His professional debut may not be the best forum in which to pass judgment. The Pitchfork Disney is a trippy, vaguely violent piece of theatre (a production was staged at the Old Fitzroy Hotel some years ago), although Roberts only has a small role as a Gimp-like character -“ hence the hood. Roberts describes the play as left of centre, homoerotic and homophobic, adding he only has one line.

Of course, he’s just finished two largely unpublicised leading roles in NIDA productions and is soon to star in his first musical -“ the mention of which sees Roberts explode in a mimed fit of slashing his wrists.

Can he act? Ian Roberts thinks so, which at this point is probably the main thing. He doesn’t care whether he works in film, theatre or television, but is considering moving to Los Angeles after completing NIDA at the end of the year.

I’d love to be able to just scratch out a living in this industry. Regardless. I love stage now, I never used to like stage. I hadn’t seen much good stuff and, to be honest, I still haven’t -¦ he says with a grimace. Sport’s only theatre anyway. It’s another form of theatre -¦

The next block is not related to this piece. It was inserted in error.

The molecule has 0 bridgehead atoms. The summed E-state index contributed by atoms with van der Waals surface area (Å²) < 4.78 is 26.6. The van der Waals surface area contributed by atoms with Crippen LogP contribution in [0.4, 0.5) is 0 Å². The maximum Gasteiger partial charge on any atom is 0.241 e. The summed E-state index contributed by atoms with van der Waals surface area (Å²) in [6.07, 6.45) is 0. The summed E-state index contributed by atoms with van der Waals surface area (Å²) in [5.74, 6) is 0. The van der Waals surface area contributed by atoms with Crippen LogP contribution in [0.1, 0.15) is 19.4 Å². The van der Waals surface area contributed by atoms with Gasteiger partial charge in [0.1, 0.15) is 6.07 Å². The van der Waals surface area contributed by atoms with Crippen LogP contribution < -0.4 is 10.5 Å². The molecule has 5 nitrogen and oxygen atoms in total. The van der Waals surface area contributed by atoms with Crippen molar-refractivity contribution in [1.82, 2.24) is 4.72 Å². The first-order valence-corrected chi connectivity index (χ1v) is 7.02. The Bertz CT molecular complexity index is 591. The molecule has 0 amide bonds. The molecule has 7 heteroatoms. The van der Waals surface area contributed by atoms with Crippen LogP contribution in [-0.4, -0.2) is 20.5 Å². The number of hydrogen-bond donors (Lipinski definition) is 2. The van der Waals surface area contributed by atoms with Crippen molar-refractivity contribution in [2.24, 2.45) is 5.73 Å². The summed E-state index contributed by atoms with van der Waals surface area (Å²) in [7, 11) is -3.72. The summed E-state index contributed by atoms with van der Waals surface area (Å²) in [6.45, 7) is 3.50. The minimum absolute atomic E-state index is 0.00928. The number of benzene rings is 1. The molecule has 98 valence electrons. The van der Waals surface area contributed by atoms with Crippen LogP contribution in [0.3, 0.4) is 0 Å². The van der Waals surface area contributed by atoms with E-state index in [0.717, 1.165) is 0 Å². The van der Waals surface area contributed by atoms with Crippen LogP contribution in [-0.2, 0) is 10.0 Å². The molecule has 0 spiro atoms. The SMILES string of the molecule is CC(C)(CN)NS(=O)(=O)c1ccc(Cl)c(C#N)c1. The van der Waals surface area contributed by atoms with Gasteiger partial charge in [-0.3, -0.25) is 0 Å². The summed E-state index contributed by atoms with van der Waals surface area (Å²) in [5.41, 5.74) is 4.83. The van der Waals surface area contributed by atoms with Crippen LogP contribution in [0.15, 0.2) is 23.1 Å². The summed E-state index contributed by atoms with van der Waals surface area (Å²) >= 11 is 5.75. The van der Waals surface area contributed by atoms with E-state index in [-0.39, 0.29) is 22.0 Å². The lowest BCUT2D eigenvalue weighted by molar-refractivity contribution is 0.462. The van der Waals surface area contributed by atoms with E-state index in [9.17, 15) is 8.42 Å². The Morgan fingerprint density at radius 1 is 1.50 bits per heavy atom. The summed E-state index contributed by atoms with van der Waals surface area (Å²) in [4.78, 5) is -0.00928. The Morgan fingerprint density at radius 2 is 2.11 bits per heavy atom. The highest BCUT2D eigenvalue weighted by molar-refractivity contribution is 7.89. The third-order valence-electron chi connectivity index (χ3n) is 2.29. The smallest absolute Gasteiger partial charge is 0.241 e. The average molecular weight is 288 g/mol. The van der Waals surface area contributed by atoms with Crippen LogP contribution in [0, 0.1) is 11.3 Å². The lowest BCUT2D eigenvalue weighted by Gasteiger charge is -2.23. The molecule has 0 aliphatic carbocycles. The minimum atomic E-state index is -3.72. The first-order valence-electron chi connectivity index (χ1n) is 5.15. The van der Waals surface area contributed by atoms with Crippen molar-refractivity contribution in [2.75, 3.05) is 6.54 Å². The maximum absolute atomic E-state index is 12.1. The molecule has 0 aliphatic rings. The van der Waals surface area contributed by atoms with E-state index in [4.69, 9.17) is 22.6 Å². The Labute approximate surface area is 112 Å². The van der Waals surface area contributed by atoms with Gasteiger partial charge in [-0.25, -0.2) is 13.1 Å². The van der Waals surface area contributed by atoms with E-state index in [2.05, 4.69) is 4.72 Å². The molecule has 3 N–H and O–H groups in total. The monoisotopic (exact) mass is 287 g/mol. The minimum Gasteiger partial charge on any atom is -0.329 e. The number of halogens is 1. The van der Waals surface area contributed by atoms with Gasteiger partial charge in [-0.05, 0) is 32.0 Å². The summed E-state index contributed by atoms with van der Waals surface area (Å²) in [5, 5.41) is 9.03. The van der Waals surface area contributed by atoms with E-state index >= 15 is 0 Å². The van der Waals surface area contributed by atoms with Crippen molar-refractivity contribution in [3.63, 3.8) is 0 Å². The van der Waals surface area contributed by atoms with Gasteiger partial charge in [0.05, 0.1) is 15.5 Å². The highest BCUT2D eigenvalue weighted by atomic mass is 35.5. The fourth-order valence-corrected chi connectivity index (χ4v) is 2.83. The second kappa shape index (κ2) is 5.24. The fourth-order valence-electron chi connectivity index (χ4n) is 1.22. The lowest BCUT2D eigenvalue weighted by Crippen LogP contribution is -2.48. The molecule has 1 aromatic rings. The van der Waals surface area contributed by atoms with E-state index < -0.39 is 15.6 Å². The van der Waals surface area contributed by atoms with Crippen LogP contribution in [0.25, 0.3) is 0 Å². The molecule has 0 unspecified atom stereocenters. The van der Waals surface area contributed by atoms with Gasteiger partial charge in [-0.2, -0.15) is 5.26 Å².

Then finally, the hood is set on the table.

Nothing bad has ever happened to me in my life, he says, with an adamant sincerity. I see it like that now. I’m sat before you. All the things that happened before me, every wedding, every marriage, every breakup, every death, every frickin’ party I’ve ever been to, every friend I’ve ever met: it brought me to one place and that’s sat in front of you. That’s as big as it gets.

All those experiences made me -“ I wouldn’t change anything -¦ he adds. I used to think that was a problem, carrying that weight of responsibility for being a role model, blah blah blah. When I had the football thing and the clash of cultures there and the mixing. I don’t carry that any more. It’s taken me a long time to get to this point.

The Pitchfork Disney runs until Saturday 2 August at the Parade Studio, 215 Anzac Parade, Kensington. Bookings may be made on 8230 0115.